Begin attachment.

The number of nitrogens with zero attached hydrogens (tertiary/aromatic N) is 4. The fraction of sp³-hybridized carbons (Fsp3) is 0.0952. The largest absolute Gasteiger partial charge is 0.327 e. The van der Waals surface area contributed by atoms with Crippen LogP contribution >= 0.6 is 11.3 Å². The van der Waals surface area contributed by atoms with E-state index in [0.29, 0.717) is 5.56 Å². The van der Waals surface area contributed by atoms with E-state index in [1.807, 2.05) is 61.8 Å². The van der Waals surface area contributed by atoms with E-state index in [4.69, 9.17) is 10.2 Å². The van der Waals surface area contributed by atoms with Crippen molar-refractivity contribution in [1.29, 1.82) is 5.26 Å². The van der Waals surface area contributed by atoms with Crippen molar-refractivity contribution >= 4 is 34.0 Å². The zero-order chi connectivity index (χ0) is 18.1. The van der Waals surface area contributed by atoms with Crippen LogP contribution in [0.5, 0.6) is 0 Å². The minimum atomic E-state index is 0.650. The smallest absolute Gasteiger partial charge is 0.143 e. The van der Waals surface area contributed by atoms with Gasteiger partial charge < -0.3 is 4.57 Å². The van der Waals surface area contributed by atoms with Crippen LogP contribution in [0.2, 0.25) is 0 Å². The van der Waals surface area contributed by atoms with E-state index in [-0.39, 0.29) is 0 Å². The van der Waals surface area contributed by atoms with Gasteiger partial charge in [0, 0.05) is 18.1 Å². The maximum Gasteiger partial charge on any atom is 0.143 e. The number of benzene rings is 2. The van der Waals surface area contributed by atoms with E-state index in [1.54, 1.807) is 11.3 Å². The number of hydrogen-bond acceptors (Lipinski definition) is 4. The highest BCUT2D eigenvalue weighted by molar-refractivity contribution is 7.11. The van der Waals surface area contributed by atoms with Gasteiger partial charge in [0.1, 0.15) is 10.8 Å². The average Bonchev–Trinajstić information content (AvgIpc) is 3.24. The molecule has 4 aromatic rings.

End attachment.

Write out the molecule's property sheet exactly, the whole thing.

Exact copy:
The number of nitrogens with zero attached hydrogens (tertiary/aromatic N) is 4. The fraction of sp³-hybridized carbons (Fsp3) is 0.0952. The largest absolute Gasteiger partial charge is 0.327 e. The van der Waals surface area contributed by atoms with Crippen LogP contribution >= 0.6 is 11.3 Å². The van der Waals surface area contributed by atoms with E-state index in [0.29, 0.717) is 5.56 Å². The van der Waals surface area contributed by atoms with E-state index in [1.807, 2.05) is 61.8 Å². The van der Waals surface area contributed by atoms with E-state index in [4.69, 9.17) is 10.2 Å². The van der Waals surface area contributed by atoms with Crippen molar-refractivity contribution in [1.29, 1.82) is 5.26 Å². The van der Waals surface area contributed by atoms with Crippen molar-refractivity contribution >= 4 is 34.0 Å². The zero-order chi connectivity index (χ0) is 18.1. The van der Waals surface area contributed by atoms with Crippen LogP contribution in [0.5, 0.6) is 0 Å². The minimum atomic E-state index is 0.650. The smallest absolute Gasteiger partial charge is 0.143 e. The van der Waals surface area contributed by atoms with Gasteiger partial charge < -0.3 is 4.57 Å². The van der Waals surface area contributed by atoms with Crippen LogP contribution in [0.2, 0.25) is 0 Å². The van der Waals surface area contributed by atoms with E-state index in [-0.39, 0.29) is 0 Å². The van der Waals surface area contributed by atoms with Gasteiger partial charge in [0, 0.05) is 18.1 Å². The maximum Gasteiger partial charge on any atom is 0.143 e. The number of benzene rings is 2. The van der Waals surface area contributed by atoms with E-state index in [1.54, 1.807) is 11.3 Å². The number of hydrogen-bond acceptors (Lipinski definition) is 4. The highest BCUT2D eigenvalue weighted by molar-refractivity contribution is 7.11. The van der Waals surface area contributed by atoms with Gasteiger partial charge in [0.1, 0.15) is 10.8 Å². The average Bonchev–Trinajstić information content (AvgIpc) is 3.24. The molecule has 4 aromatic rings.